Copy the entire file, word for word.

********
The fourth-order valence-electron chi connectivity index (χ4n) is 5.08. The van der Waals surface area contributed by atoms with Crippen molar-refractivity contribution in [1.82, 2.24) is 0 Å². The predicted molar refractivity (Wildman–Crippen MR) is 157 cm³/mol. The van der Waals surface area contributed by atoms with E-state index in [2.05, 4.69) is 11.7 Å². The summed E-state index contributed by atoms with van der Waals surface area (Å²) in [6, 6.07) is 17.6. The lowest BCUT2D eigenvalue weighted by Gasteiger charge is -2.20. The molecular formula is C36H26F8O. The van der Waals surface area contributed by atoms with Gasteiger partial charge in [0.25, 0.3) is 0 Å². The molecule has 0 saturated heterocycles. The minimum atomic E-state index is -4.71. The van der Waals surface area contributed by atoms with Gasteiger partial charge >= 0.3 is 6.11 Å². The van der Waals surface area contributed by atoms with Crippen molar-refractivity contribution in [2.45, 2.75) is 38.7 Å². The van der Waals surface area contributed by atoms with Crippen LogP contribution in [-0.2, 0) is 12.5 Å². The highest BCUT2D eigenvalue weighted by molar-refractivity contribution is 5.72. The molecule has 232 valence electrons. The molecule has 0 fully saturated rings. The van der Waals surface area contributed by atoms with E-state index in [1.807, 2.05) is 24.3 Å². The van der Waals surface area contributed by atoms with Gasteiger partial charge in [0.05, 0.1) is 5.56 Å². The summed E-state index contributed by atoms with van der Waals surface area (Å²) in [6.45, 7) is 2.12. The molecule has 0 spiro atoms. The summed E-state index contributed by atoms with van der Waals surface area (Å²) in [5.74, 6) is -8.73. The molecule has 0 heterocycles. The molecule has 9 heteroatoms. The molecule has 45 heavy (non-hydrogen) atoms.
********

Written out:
The fourth-order valence-electron chi connectivity index (χ4n) is 5.08. The van der Waals surface area contributed by atoms with Crippen molar-refractivity contribution in [1.82, 2.24) is 0 Å². The predicted molar refractivity (Wildman–Crippen MR) is 157 cm³/mol. The van der Waals surface area contributed by atoms with E-state index in [2.05, 4.69) is 11.7 Å². The summed E-state index contributed by atoms with van der Waals surface area (Å²) in [6, 6.07) is 17.6. The lowest BCUT2D eigenvalue weighted by Gasteiger charge is -2.20. The molecular formula is C36H26F8O. The van der Waals surface area contributed by atoms with Gasteiger partial charge in [0.25, 0.3) is 0 Å². The molecule has 0 saturated heterocycles. The minimum atomic E-state index is -4.71. The van der Waals surface area contributed by atoms with Gasteiger partial charge >= 0.3 is 6.11 Å². The van der Waals surface area contributed by atoms with Crippen molar-refractivity contribution in [2.45, 2.75) is 38.7 Å². The van der Waals surface area contributed by atoms with Crippen LogP contribution in [-0.2, 0) is 12.5 Å². The highest BCUT2D eigenvalue weighted by molar-refractivity contribution is 5.72. The molecule has 232 valence electrons. The molecule has 0 fully saturated rings. The van der Waals surface area contributed by atoms with E-state index in [1.807, 2.05) is 24.3 Å². The van der Waals surface area contributed by atoms with Gasteiger partial charge in [0.05, 0.1) is 5.56 Å². The summed E-state index contributed by atoms with van der Waals surface area (Å²) in [6.45, 7) is 2.12. The molecule has 0 spiro atoms. The summed E-state index contributed by atoms with van der Waals surface area (Å²) in [5.74, 6) is -8.73. The molecule has 0 heterocycles. The molecule has 9 heteroatoms. The molecule has 45 heavy (non-hydrogen) atoms.